He dresses with style, but he is hardly going to get his name in the history books...

Omar Azzimane, for instance, might have been respectable enough in the early 1990’s to  the late King Hassan II‘s transitory reforms, but his ministerial tenure, age and constant compromise for office over principles make him such a poor choice as a panellist. His boss is no better.

But that is not what the regime wants. In fact, for all the stunts pulled these last days, and even though presentational skills have been improved, the very heart of governmental power, those prerogatives related to power-sharing, remain untouched, just as as proximity to power still protects the crooked and corrupt lackeys. On that subject I wonder whether some infighting within the rarefied circles of power has tickled down and fuel attacks on Minister Belkhayat… Don’t get me wrong, I’d love to see this smug businessman turned politician out of office, but the intense criticism he is subject to seems to me a prelude to a sacking (either by a demotion of his master or a demise of the said puppet)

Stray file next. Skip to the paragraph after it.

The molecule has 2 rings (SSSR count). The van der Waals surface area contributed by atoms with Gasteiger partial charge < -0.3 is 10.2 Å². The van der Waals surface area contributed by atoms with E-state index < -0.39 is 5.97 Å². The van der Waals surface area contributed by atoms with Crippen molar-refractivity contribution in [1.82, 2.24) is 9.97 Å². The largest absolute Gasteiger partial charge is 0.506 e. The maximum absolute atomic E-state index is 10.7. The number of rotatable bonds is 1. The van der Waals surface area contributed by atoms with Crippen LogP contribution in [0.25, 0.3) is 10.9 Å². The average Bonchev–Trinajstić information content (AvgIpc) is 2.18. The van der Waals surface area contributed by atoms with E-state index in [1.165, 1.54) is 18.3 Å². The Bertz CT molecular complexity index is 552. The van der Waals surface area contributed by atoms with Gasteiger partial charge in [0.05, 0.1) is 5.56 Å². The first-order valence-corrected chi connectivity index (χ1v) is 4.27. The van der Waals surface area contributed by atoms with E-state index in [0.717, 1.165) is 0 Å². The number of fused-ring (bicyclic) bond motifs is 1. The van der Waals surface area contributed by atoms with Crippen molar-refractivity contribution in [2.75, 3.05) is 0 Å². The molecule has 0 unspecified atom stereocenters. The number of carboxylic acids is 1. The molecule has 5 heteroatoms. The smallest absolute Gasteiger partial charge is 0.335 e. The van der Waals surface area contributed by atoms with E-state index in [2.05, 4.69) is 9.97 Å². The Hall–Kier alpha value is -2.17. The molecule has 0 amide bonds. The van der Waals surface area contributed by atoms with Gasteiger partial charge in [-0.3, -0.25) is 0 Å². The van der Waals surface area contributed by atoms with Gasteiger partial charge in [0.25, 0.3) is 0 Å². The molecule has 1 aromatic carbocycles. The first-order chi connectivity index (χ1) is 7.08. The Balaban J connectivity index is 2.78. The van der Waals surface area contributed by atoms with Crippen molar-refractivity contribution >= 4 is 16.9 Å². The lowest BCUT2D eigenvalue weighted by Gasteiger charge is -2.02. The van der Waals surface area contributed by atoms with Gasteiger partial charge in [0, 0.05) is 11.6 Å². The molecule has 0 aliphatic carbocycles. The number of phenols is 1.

I shouldn’t wonder, as even the hyper-mediatized democratic societies resort to such tactics in order to rout out some rival -though when public scrutiny steps in, the culprit, when indeed found, leads the guilty politician to take the humiliating, albeit self-purifying, decision to step down; if the culprit is indeed of a serious criminal nature, then the scapegoat is duly sacrificed to the greater good of the smeared public office the unfortunate politician was holding.

Babyface: "Your money is mine. My Familys and my bosss, anyway."

In our case, not only Minister Belkhayat acts as the middle man for a higher -and much more powerful- politician/businessman/palace favourite/royal minion (Mounir Majidi) he is engaged in some very questionable business dealings, all of which, if he is indeed the new-model politician he boasts to be, should compel him to resign his post and request a full independent inquiry on the subject. Oh, sorry, I have forgotten, we are in Morocco, and ministers do not resign, they get the (Royal, not parliamentary) boot; And this holds especially when the minister has things to answer for. It’s a long way to the top, Minister, but it is reassuring to see that you are not sparing effort to climb the greasy pole. عقبى للوزارة الأولى يا سعادة الوزير but wait: which party will Minister Belkhayat lead to electoral victory? Istiqlal? RNI? sorry, I am a bit confused…